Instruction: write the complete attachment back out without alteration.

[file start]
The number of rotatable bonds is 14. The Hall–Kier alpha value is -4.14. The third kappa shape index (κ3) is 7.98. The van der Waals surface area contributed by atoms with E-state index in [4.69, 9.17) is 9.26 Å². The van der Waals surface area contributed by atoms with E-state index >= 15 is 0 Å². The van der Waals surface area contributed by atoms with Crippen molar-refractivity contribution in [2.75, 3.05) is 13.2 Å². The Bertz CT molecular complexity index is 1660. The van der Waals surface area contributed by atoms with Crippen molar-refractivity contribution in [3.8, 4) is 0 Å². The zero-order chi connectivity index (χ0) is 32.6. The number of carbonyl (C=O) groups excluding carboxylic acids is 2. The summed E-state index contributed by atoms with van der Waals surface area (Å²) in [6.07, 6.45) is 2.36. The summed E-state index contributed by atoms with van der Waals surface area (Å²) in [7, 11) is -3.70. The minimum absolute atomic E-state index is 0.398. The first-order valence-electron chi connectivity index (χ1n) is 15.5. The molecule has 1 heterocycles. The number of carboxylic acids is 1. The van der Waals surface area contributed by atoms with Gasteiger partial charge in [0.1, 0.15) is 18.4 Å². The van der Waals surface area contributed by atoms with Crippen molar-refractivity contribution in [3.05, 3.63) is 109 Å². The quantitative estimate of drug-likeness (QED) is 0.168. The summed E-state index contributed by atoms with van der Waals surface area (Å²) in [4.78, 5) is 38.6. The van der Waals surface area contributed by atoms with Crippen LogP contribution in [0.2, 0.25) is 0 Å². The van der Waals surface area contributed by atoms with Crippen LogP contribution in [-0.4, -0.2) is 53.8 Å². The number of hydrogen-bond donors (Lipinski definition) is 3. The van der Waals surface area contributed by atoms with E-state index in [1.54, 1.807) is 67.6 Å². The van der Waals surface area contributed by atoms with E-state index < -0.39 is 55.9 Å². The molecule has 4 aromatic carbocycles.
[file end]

The number of rotatable bonds is 14. The Hall–Kier alpha value is -4.14. The third kappa shape index (κ3) is 7.98. The van der Waals surface area contributed by atoms with E-state index in [4.69, 9.17) is 9.26 Å². The van der Waals surface area contributed by atoms with E-state index >= 15 is 0 Å². The van der Waals surface area contributed by atoms with Crippen molar-refractivity contribution in [2.75, 3.05) is 13.2 Å². The Bertz CT molecular complexity index is 1660. The van der Waals surface area contributed by atoms with Crippen molar-refractivity contribution in [3.8, 4) is 0 Å². The zero-order chi connectivity index (χ0) is 32.6. The number of carbonyl (C=O) groups excluding carboxylic acids is 2. The summed E-state index contributed by atoms with van der Waals surface area (Å²) in [6.07, 6.45) is 2.36. The summed E-state index contributed by atoms with van der Waals surface area (Å²) in [7, 11) is -3.70. The minimum absolute atomic E-state index is 0.398. The first-order valence-electron chi connectivity index (χ1n) is 15.5. The molecule has 1 heterocycles. The number of carboxylic acids is 1. The van der Waals surface area contributed by atoms with Gasteiger partial charge in [0.1, 0.15) is 18.4 Å². The van der Waals surface area contributed by atoms with Crippen molar-refractivity contribution in [3.05, 3.63) is 109 Å². The quantitative estimate of drug-likeness (QED) is 0.168. The summed E-state index contributed by atoms with van der Waals surface area (Å²) in [4.78, 5) is 38.6. The van der Waals surface area contributed by atoms with Crippen LogP contribution in [0.2, 0.25) is 0 Å². The van der Waals surface area contributed by atoms with Crippen LogP contribution in [-0.4, -0.2) is 53.8 Å². The number of hydrogen-bond donors (Lipinski definition) is 3. The van der Waals surface area contributed by atoms with E-state index in [1.54, 1.807) is 67.6 Å². The van der Waals surface area contributed by atoms with E-state index < -0.39 is 55.9 Å². The molecule has 4 aromatic carbocycles.